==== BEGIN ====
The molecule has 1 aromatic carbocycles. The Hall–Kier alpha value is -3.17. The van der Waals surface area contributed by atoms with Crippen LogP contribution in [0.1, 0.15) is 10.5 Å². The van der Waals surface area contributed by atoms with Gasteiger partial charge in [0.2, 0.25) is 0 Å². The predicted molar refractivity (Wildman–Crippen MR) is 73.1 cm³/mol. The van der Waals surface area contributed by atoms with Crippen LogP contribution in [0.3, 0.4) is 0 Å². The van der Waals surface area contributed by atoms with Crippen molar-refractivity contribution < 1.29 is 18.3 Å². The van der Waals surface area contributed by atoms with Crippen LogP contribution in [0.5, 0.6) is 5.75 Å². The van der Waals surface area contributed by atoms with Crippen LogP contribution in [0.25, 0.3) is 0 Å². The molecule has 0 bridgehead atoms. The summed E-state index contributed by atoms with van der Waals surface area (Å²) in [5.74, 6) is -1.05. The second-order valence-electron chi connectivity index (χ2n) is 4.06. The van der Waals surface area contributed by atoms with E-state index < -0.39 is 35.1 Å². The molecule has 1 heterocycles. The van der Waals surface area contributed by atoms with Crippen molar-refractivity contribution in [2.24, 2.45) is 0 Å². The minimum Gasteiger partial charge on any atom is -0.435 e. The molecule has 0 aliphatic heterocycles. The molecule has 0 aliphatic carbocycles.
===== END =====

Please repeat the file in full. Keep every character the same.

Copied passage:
The molecule has 1 aromatic carbocycles. The Hall–Kier alpha value is -3.17. The van der Waals surface area contributed by atoms with Crippen LogP contribution in [0.1, 0.15) is 10.5 Å². The van der Waals surface area contributed by atoms with Gasteiger partial charge in [0.2, 0.25) is 0 Å². The predicted molar refractivity (Wildman–Crippen MR) is 73.1 cm³/mol. The van der Waals surface area contributed by atoms with Crippen LogP contribution in [0.3, 0.4) is 0 Å². The van der Waals surface area contributed by atoms with Crippen molar-refractivity contribution < 1.29 is 18.3 Å². The van der Waals surface area contributed by atoms with Crippen LogP contribution in [0.5, 0.6) is 5.75 Å². The van der Waals surface area contributed by atoms with Crippen LogP contribution in [0.25, 0.3) is 0 Å². The molecule has 0 bridgehead atoms. The summed E-state index contributed by atoms with van der Waals surface area (Å²) in [5.74, 6) is -1.05. The second-order valence-electron chi connectivity index (χ2n) is 4.06. The van der Waals surface area contributed by atoms with E-state index < -0.39 is 35.1 Å². The molecule has 1 heterocycles. The van der Waals surface area contributed by atoms with Crippen molar-refractivity contribution in [2.24, 2.45) is 0 Å². The minimum Gasteiger partial charge on any atom is -0.435 e. The molecule has 0 aliphatic heterocycles. The molecule has 0 aliphatic carbocycles.